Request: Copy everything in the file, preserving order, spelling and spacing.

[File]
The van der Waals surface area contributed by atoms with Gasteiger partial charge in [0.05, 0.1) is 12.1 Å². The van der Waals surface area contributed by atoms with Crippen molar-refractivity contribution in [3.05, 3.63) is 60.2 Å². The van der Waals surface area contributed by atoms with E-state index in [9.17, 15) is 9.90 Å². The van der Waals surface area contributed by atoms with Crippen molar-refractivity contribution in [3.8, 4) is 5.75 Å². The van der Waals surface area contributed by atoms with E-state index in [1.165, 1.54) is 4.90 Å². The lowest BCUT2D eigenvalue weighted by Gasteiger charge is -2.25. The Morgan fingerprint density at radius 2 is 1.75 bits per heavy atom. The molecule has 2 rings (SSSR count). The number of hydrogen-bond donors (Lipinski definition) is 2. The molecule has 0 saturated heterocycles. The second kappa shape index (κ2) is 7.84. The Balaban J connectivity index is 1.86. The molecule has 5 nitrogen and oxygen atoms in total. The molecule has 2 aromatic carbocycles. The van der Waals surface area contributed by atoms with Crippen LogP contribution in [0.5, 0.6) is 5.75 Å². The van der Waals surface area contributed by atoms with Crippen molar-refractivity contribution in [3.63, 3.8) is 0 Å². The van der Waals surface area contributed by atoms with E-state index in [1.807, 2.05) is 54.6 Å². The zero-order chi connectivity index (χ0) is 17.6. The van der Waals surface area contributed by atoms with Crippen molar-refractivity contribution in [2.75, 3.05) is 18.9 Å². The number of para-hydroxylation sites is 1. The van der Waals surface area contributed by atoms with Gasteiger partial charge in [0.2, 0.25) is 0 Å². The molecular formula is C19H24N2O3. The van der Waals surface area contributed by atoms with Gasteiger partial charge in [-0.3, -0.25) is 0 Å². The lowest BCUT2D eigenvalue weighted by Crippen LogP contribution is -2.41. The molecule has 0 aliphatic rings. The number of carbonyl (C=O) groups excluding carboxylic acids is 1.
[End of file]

The van der Waals surface area contributed by atoms with Gasteiger partial charge in [0.05, 0.1) is 12.1 Å². The van der Waals surface area contributed by atoms with Crippen molar-refractivity contribution in [3.05, 3.63) is 60.2 Å². The van der Waals surface area contributed by atoms with E-state index in [9.17, 15) is 9.90 Å². The van der Waals surface area contributed by atoms with Crippen molar-refractivity contribution in [3.8, 4) is 5.75 Å². The van der Waals surface area contributed by atoms with E-state index in [1.165, 1.54) is 4.90 Å². The lowest BCUT2D eigenvalue weighted by Gasteiger charge is -2.25. The Morgan fingerprint density at radius 2 is 1.75 bits per heavy atom. The molecule has 2 rings (SSSR count). The number of hydrogen-bond donors (Lipinski definition) is 2. The molecule has 0 saturated heterocycles. The second kappa shape index (κ2) is 7.84. The Balaban J connectivity index is 1.86. The molecule has 5 nitrogen and oxygen atoms in total. The molecule has 2 aromatic carbocycles. The van der Waals surface area contributed by atoms with Crippen LogP contribution in [0.5, 0.6) is 5.75 Å². The van der Waals surface area contributed by atoms with Crippen molar-refractivity contribution in [3.63, 3.8) is 0 Å². The van der Waals surface area contributed by atoms with E-state index in [1.807, 2.05) is 54.6 Å². The zero-order chi connectivity index (χ0) is 17.6. The van der Waals surface area contributed by atoms with Crippen molar-refractivity contribution in [2.75, 3.05) is 18.9 Å². The number of para-hydroxylation sites is 1. The van der Waals surface area contributed by atoms with Gasteiger partial charge in [0.2, 0.25) is 0 Å². The molecular formula is C19H24N2O3. The van der Waals surface area contributed by atoms with Gasteiger partial charge in [-0.3, -0.25) is 0 Å². The lowest BCUT2D eigenvalue weighted by Crippen LogP contribution is -2.41. The molecule has 0 aliphatic rings. The number of carbonyl (C=O) groups excluding carboxylic acids is 1.